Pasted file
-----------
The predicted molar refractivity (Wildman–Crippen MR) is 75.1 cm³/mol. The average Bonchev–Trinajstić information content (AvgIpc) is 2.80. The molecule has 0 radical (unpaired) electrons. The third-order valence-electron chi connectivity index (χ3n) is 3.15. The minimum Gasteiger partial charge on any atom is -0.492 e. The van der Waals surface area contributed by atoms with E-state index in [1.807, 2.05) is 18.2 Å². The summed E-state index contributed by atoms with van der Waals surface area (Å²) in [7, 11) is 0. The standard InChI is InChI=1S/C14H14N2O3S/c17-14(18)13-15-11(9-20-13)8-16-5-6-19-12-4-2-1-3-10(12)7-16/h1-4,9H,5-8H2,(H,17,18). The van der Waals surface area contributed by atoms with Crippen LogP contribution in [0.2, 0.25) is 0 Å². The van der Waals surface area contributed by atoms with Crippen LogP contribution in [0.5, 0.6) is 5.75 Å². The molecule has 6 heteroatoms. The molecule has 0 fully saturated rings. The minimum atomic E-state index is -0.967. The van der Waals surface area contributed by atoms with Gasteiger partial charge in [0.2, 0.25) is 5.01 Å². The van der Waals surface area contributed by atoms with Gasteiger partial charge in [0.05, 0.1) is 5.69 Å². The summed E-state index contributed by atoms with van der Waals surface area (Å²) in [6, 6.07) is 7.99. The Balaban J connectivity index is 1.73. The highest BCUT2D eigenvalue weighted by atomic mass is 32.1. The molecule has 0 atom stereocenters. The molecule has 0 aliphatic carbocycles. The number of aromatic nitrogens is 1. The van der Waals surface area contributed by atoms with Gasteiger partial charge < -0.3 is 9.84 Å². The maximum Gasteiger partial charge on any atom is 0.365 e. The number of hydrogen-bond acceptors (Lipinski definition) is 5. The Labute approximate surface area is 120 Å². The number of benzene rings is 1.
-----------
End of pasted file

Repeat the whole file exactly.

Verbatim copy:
The predicted molar refractivity (Wildman–Crippen MR) is 75.1 cm³/mol. The average Bonchev–Trinajstić information content (AvgIpc) is 2.80. The molecule has 0 radical (unpaired) electrons. The third-order valence-electron chi connectivity index (χ3n) is 3.15. The minimum Gasteiger partial charge on any atom is -0.492 e. The van der Waals surface area contributed by atoms with E-state index in [1.807, 2.05) is 18.2 Å². The summed E-state index contributed by atoms with van der Waals surface area (Å²) in [7, 11) is 0. The standard InChI is InChI=1S/C14H14N2O3S/c17-14(18)13-15-11(9-20-13)8-16-5-6-19-12-4-2-1-3-10(12)7-16/h1-4,9H,5-8H2,(H,17,18). The van der Waals surface area contributed by atoms with Crippen LogP contribution in [0.2, 0.25) is 0 Å². The van der Waals surface area contributed by atoms with Crippen LogP contribution in [0.5, 0.6) is 5.75 Å². The molecule has 6 heteroatoms. The molecule has 0 fully saturated rings. The minimum atomic E-state index is -0.967. The van der Waals surface area contributed by atoms with Gasteiger partial charge in [0.2, 0.25) is 5.01 Å². The van der Waals surface area contributed by atoms with Gasteiger partial charge in [0.05, 0.1) is 5.69 Å². The summed E-state index contributed by atoms with van der Waals surface area (Å²) in [6, 6.07) is 7.99. The Balaban J connectivity index is 1.73. The highest BCUT2D eigenvalue weighted by atomic mass is 32.1. The molecule has 0 atom stereocenters. The molecule has 0 aliphatic carbocycles. The number of aromatic nitrogens is 1. The van der Waals surface area contributed by atoms with Gasteiger partial charge < -0.3 is 9.84 Å². The maximum Gasteiger partial charge on any atom is 0.365 e. The number of hydrogen-bond acceptors (Lipinski definition) is 5. The Labute approximate surface area is 120 Å². The number of benzene rings is 1.